# Generate an equation from a 3d surface

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A il 3 Gen 2015
Commentato: Image Analyst il 4 Gen 2015
Hi there,
I am wondering if it is possible to generate an equation from a 3d surface? I have a surface that is composed of three different equations at certain ranges of 'y'. Once graphed, I want to be able to create one equation which can reproduce the same shape. Is this possible? Here's a sample of the curve I have that I would like to convert to equation:
x = [0:10];
y = {0:3; 3:5; 5:10};
Eq1 = @(x,y)(x.*y);
Eq2 = @(x,y)(2.*x.*y);
Eq3 = @(x,y)(3.*x.*y);
[X1,Y1] = meshgrid(x,y{1});
[X2,Y2] = meshgrid(x,y{2});
[X3,Y3] = meshgrid(x,y{3});
Z1 = Eq1(X1,Y1);
Z2 = Eq2(X2,Y2);
Z3 = Eq3(X3,Y3);
figure(1)
s1 = surf(X1,Y1,Z1);
hold on
s2 = surf(X2,Y2,Z2);
s3 = surf(X3,Y3,Z3);
hold off
##### 2 CommentiMostra NessunoNascondi Nessuno
Roger Stafford il 3 Gen 2015
Modificato: Roger Stafford il 3 Gen 2015
As you must be aware, the infinite surface in terms of the original equations, Eq1, Eq2, and Eq3, has discontinuities along the lines y = 3 and y = 5. There can be no analytic function that expresses such a surface, and, in the ordinary sense of the term 'equation', there is also no single equation that would define such a surface.
In terms of the particular discrete grid you used for x and y, there is of course a way of defining a continuous surface that would pass through all 141 points, and in fact there are infinitely many such possible surfaces since there are no constraints on the values of z between the discrete points for x and y, so again your request seems ill-defined.
Can you possibly describe what you are trying to accomplish in more careful detail? It doesn't seem to make sense as it stands.
A il 3 Gen 2015
Thank you for your response. Basically, I am trying to create a new formula which encompasses three formulas which come into play at different 'ranges' of y. Does this make sense?

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### Risposte (3)

Shoaibur Rahman il 3 Gen 2015
Modificato: Shoaibur Rahman il 3 Gen 2015
In Matlab, you can compact the three equations into one as written below. It is not a theoretical modeling anyway, but simply a easier way to implement multiple equations under certain constraints.
Eq = @(x,y) x.*y.*(y>=0 & y<3) + 2*x.*y.*(y>=3 & y<5) + 3*x.*y.*(y>=5 & y<=10);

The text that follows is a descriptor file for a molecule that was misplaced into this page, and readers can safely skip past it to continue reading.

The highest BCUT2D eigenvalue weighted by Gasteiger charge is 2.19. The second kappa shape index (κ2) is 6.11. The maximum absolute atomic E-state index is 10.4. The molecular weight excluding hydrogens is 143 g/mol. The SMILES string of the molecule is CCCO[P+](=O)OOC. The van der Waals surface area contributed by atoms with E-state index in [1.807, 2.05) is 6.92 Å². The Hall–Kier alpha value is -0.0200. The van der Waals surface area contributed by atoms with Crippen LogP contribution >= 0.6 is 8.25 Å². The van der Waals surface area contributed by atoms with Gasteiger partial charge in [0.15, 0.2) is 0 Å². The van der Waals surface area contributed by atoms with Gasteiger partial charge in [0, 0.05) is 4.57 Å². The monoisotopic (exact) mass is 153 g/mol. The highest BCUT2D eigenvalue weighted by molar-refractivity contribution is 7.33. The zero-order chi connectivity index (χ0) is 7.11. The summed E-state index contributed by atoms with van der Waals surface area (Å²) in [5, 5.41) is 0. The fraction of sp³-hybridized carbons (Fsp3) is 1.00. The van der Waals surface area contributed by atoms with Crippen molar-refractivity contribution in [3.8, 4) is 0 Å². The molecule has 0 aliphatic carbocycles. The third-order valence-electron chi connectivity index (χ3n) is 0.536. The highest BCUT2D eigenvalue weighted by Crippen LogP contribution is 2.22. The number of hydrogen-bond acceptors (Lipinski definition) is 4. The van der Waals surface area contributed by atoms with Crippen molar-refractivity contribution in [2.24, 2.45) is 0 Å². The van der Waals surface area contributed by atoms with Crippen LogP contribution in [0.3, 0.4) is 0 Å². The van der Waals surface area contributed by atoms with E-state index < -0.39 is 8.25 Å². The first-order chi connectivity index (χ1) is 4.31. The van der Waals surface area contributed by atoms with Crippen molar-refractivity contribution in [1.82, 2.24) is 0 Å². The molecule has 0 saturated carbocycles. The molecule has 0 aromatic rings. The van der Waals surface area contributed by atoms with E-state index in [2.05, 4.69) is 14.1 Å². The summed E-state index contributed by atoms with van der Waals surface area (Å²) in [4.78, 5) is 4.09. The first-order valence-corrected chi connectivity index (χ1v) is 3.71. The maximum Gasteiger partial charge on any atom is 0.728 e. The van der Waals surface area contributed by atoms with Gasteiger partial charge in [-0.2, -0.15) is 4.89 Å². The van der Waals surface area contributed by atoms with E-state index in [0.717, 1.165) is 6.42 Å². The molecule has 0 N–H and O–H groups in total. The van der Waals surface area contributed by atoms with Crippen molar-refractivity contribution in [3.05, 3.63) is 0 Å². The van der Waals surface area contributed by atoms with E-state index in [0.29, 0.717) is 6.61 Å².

x = 0:10; y = 0:10;
[X,Y] = meshgrid(x,y);
Z = Eq(X,Y);
surf(X,Y,Z)
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A il 3 Gen 2015
Thank you. I knew how to do that.
But what I'm looking for is to create an equation which would reproduce the same surface outside of matlab.

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Image Analyst il 3 Gen 2015
If you'd like to model/estimate it as a 2D polynomial, you can use John D'Errico's polyfitn() http://www.mathworks.com/matlabcentral/fileexchange/34765-polyfitn
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A il 3 Gen 2015
Thank you! Would I be able to do it for a 3d surface such as the one above?
Image Analyst il 3 Gen 2015
It fits in n dimensions. But you don't have a 3D equation . You have two independent variables, x and y, and one dependent variable, z. Thus you have a 2D situation. The fact that you can make a 2.5D rendering of your Z data with a surface does not change the fact that it is still a 2D problem . Attached is a demo where I use polyfitn() to fit a background illumination image to a 2D quadratic.

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Shoaibur Rahman il 4 Gen 2015
You can play a trick here. Use your code first:
Eq = @(x,y) x.*y.*(y>=0 & y<3) + 2*x.*y.*(y>=3 & y<5) + 3*x.*y.*(y>=5 & y<=10);
x = 0:10; y = 0:10;
[X,Y] = meshgrid(x,y);
Z = Eq(X,Y);
Get polynomial model of Z in terms of X and Y. I used curved fitting tool, and observed that you can model your data with a second degree polynomial. The polynomial is: f(x,y) = p00 + p10*x + p01*y + p20*x^2 + p11*x*y + p02*y^2. You will also find the coefficients while using the tool:
p00 = 4.021;
p10 = -2.545;
p01 = -2.681;
p20 = -8.291e-16;
p11 = 3.273;
p02 = 0.2681;
Now, evaluate the model function:
f = @(x,y) p00 + p10*x + p01*y + p20*x.^2 + p11*x.*y + p02*y.^2;
Z2 = f(X,Y);
And plot both original (Z) and modeled (Z2) data on same figure to see how they are similar to each other.
h(1) = surf(X,Y,Z); hold on
h(2) = surf(X,Y,Z2);
You may also set the two different colormaps for two surfaces to differentiate them clearly.
set(h(1),'CData',zeros(size(X))); % colormap 1
set(h(2),'CData',0.5*ones(size(X))); % colormap 2
legend('Original','Fitted')
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Shoaibur Rahman il 4 Gen 2015
Modificato: Shoaibur Rahman il 4 Gen 2015
That is exactly what I did in my second answer! The regression model is look like: f(x,y) = p00 + p10*x + p01*y + p20*x^2 + p11*x*y + p02*y^2, and this equation can describe your three equation of interest, at least in this case.
You can use higher order of regression polynomial, but what I see for this data set, higher order will be redundant since in this case at least, second degree is enough as this gives R-squared value of approximately 99%.
Image Analyst il 4 Gen 2015
No, I don't think that doing a regression/fit is your best option. I think that using the original piecewise function is your best option. It's not hard or complicated, and it's more accurate. In fact it's easier because you don't have to do any kind of fit or regression at all. Why would you want to take the harder, less accurate approach????

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